Date of Award
Doctor of Philosophy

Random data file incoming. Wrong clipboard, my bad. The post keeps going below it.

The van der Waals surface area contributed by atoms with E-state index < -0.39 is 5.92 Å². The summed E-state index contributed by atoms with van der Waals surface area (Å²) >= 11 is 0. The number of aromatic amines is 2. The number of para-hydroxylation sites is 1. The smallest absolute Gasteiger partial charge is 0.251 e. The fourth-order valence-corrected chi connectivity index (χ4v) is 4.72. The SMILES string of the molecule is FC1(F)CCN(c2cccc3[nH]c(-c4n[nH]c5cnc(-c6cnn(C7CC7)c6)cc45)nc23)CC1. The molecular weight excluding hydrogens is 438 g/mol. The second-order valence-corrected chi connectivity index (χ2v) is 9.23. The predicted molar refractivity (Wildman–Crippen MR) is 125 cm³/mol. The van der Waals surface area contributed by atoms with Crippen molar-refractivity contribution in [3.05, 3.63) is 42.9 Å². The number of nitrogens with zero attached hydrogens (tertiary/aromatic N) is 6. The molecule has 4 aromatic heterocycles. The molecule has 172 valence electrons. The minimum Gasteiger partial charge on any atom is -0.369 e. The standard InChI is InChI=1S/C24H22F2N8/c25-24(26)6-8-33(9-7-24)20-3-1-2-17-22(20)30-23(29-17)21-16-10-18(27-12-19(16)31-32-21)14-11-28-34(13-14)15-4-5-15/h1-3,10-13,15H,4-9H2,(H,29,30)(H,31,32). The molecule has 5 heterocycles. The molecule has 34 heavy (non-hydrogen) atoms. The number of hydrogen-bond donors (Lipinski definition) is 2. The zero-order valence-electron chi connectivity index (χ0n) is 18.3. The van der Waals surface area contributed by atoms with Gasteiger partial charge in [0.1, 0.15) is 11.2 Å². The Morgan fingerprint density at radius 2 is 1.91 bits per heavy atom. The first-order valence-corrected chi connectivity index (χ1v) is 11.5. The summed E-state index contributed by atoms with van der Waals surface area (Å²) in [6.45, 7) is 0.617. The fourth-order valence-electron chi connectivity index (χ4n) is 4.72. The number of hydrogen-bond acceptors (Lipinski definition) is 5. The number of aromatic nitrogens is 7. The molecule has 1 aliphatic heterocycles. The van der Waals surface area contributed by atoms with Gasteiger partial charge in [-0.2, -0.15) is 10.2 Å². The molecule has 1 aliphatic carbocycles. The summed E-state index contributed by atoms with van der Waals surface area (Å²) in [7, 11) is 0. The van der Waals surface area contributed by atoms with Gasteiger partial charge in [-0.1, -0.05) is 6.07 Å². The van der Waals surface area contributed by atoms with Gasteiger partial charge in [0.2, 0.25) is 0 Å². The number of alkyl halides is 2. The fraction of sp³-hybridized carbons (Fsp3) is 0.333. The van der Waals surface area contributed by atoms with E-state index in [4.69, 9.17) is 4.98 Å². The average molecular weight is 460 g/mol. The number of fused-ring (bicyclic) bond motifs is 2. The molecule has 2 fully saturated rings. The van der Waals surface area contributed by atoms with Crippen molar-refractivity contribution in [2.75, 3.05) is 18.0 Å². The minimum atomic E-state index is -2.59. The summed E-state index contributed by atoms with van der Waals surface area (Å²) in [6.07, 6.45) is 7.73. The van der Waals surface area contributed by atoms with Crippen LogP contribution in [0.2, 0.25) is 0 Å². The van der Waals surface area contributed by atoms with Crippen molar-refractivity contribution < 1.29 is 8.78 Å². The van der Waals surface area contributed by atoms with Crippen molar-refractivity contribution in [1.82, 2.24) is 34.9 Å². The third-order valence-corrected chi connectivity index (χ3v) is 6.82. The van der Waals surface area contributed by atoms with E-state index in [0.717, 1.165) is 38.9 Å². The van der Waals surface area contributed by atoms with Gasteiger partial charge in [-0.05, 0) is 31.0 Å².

This dissertation studies partnerships among non- governmental organizations (NGOs) and the resulting consequences of these collaborations. The presence of NGOs in the international system is recognized with scholarly works examining what they are, what they do, and what is their role. However, it is also necessary to systematically analyze the causes for collaborations among NGOs and the following consequences. I ask what determines for NGOs to partner with one another. And, who benefits from these collaborations? I carefully place my study within the broader context of the main international relations paradigms and within the specific debates concerning the NGOs. Using social network analysis, quantitative tools, and in-depth interviews I find that similarity is a main determinant for NGOs to collaborate with one another. Importantly, my findings show that not only shared altruistic goals, as proposed by the dominant literature, but also shared strategic goals matter in the choices for partners. I further show that shared altruistic and strategic goals also influence who the final beneficiaries from the collaborations are. My findings reveal that less often vulnerable populations receive a direct help, even when the organizations advance principled goals. I conclude that NGOs have not only altruistic goals but also strategic needs and wants. The forging of their partnerships and the outcomes of their collaborations are influenced by these distinct goals. NGOs, as strategic actors, make complex decisions, that momentously bring a limited impact on vulnerable populations and the international system overall.
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